Democrats Battle to Become More Out of Touch

Party set for lurch leftward with choice between Perez and Ellison to helm the DNC

With a battle brewing between two liberal zealots to be chairman of the Democratic National Committee, political observers are saying the party missed the key lessons of 2016.

The leading candidates for the national chairmanship are Rep. Keith Ellison (D-Minn.) and Tom Perez, President Obama’s labor secretary.

“[Ellison] is the best possible outcome for the Republicans. Ellison is a progressive’s wildest dream.”

While there are a few other state chairmen likely to throw hats into the ring, the race is likely to come down to Perez and Ellison. And that shows that perhaps the Democratic insiders who will choose the next national chair still don’t understand what happened on Nov. 8.

One candidate is far too liberal. The other is almost as liberal, and also gaffe-prone. Both are products of the Democrats’ drive to bring diversity and identity politics to the forefront — part of a political agenda the electorate puts far below the top issues of the economy, defense and jobs.

And both are far afield from “red state” America, which felt neglected under Obama. Rural and suburban counties reacted by giving President-Elect Donald Trump huge margins.

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In the rural Pennsylvania county of Somerset, Democratic presidential candidate Hillary Clinton struggled to break 20 percent of the vote. (She got 20.62 percent to Trump’s 76.5 percent.)

Getting better results in “red counties” is crucial to Democrats’ comeback plans. But can Ellison or Perez do it?

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Ellison, a Minnesota Democrat, would be perhaps the most unconventional chairman in either party’s history. Ellison, a Muslim, was once an avid defender of the Nation of Islam. A supporter of Vermont Sen. Bernie Sanders, Ellison’s remarks on the economy and even Israel have caused grave concern among moderates.

“[Ellison] is the best possible outcome for the Republicans,” said Harlan Hill, a former Democrat who switched from supporting Sanders to supporting Trump before the Democratic primaries had ended. “Ellison is a progressive’s wildest dream.”

Hill says he understands why progressive Democrats wants Ellison. But Hill says Ellison would not be able to fix the problems that hurt the Democrats in the 2016 elections.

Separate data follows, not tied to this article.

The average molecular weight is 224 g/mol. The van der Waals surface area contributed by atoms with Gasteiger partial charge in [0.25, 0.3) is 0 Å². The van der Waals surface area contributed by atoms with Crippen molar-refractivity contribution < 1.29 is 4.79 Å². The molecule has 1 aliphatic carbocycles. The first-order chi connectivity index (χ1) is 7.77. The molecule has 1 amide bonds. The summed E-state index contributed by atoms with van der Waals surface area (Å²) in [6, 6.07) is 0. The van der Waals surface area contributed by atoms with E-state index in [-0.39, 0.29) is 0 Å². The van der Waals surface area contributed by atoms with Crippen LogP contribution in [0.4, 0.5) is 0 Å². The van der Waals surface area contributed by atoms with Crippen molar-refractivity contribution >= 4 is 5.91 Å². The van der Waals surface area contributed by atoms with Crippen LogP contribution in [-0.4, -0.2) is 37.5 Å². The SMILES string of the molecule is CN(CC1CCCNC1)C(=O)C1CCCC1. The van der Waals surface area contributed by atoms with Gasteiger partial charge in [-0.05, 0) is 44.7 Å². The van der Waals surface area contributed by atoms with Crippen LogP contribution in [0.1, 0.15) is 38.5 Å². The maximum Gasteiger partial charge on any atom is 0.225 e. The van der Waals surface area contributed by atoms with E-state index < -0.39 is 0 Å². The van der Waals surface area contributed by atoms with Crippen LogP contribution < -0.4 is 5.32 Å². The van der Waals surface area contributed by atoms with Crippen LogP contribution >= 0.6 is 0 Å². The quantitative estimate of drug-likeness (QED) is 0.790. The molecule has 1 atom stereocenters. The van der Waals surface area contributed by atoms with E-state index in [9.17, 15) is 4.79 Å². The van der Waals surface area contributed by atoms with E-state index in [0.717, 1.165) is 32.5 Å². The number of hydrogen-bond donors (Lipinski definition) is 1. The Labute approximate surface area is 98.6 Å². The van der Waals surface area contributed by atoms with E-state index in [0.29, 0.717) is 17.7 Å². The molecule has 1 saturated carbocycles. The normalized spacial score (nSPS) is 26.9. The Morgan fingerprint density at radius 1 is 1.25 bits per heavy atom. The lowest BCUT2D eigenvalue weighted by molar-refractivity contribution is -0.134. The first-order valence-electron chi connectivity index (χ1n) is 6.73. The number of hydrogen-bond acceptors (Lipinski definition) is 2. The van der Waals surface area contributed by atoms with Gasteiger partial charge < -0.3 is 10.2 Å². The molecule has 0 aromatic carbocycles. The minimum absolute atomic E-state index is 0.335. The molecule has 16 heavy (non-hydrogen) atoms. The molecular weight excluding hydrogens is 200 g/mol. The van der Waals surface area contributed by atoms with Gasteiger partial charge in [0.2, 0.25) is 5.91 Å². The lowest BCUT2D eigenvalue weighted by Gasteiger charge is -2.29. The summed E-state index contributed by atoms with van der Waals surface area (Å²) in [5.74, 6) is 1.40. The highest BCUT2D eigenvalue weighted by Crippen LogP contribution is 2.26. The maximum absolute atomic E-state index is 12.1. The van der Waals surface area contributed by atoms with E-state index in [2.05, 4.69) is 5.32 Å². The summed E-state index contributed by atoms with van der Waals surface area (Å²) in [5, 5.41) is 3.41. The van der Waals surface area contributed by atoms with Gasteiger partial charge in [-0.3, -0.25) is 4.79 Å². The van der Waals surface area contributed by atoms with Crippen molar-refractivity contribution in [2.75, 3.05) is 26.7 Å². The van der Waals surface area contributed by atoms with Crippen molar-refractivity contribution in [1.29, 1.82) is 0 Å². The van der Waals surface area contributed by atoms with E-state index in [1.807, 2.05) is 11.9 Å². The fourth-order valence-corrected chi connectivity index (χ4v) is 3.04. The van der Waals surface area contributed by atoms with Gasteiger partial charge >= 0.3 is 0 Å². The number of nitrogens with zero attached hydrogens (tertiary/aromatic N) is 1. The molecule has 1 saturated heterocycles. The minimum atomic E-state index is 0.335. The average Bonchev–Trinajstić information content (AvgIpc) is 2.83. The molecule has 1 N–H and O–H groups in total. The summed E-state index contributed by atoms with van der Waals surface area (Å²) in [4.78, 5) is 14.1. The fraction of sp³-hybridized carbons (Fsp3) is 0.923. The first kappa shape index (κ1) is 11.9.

President Obama seems aware of that, and basically threw Ellison under the bus during Friday’s press conference in the White House.

When asked about the chairman’s race, Obama only mentioned one person, using Perez’s name.

“Tom Perez has been one of the best secretaries of labor in our history,” said Obama. “He is tireless. He is wicked smart.”

Some people may disagree with that assessment. Perez is gaffe-prone.

Appointed labor secretary in 2013  after serving as an assistant attorney general, Perez supported raising the national minimum wage. But he stumbled explaining why to a roomful of reporters in 2014, according to Politico.

The United States “sucks [on this issue],” Perez said. “We really do.”

This year, at a North Carolina event for Hillary Clinton, Perez made light of an Amber Alert that interrupted his speech.

While speaking to a crowd of young adults, a loud chorus of smartphone tones — the kind that can indicate an Amber Alert — can be heard briefly as he speaks.

“Well, Amber is going to vote for Hillary! I spoke to her the other day,” Perez jokes.

The Democratic Party is seriously fractured, and the last two chairs — Rep. Debbie Wasserman Schultz and interim Chairwoman Donna Brazile — failed at bringing the party together.

Perez is also liberal. He adopted many of former Attorney General Eric Holder’s views on race and policy, including “disparate impact,” which contends intent is not as important as impact in discrimination cases.

Despite the goofy nature of Perez, Hill said he is closer to the CEO the Democrats need to rebuild their party.

The Democratic Party is seriously fractured, and the last two chairs — Rep. Debbie Wasserman Schultz and interim Chairwoman Donna Brazile — failed at bringing the party together.

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Despite beginning the year with predictions of doom for Trump and the Republican Party — with all sorts of vivid visions of “down-ballot disasters” from the media — the opposite happened. Republicans won open seats for governor in Indiana and Missouri, kept all but two Senate incumbents and defeated Democrat Evan Bayh for an open seat in Indiana, and easily held onto congressional majorities.

Hill said Reince Priebus, the oft-criticized Republican national chairman, deserves credit for keeping it all together.

The Democrats now have the exact problem they said all year they didn’t have — a fracture. They have to patch together a new, younger, more aggressive, and more liberal coalition of Bernie Sanders supporters, attaching it to Democrats who do not embrace Sanders’ platform of democratic socialism.

And the Democrats with experience in Congress, or on Main Street and Wall Street, understand elections cost money. Perez seems likely to be able to raise it.

But the Sanders faction will fight for a stronger voice at the DNC, and it’s easy to understand why. Many of them feel vindicated after Clinton lost.

“They want one of their own in a position of power,” said Hill.

meet the author

Political reporter, LifeZette. Indiana University journalism grad. Boston U. business grad. Former Indiana, Alabama statehouse reporter, Daytona Beach editorial writer.

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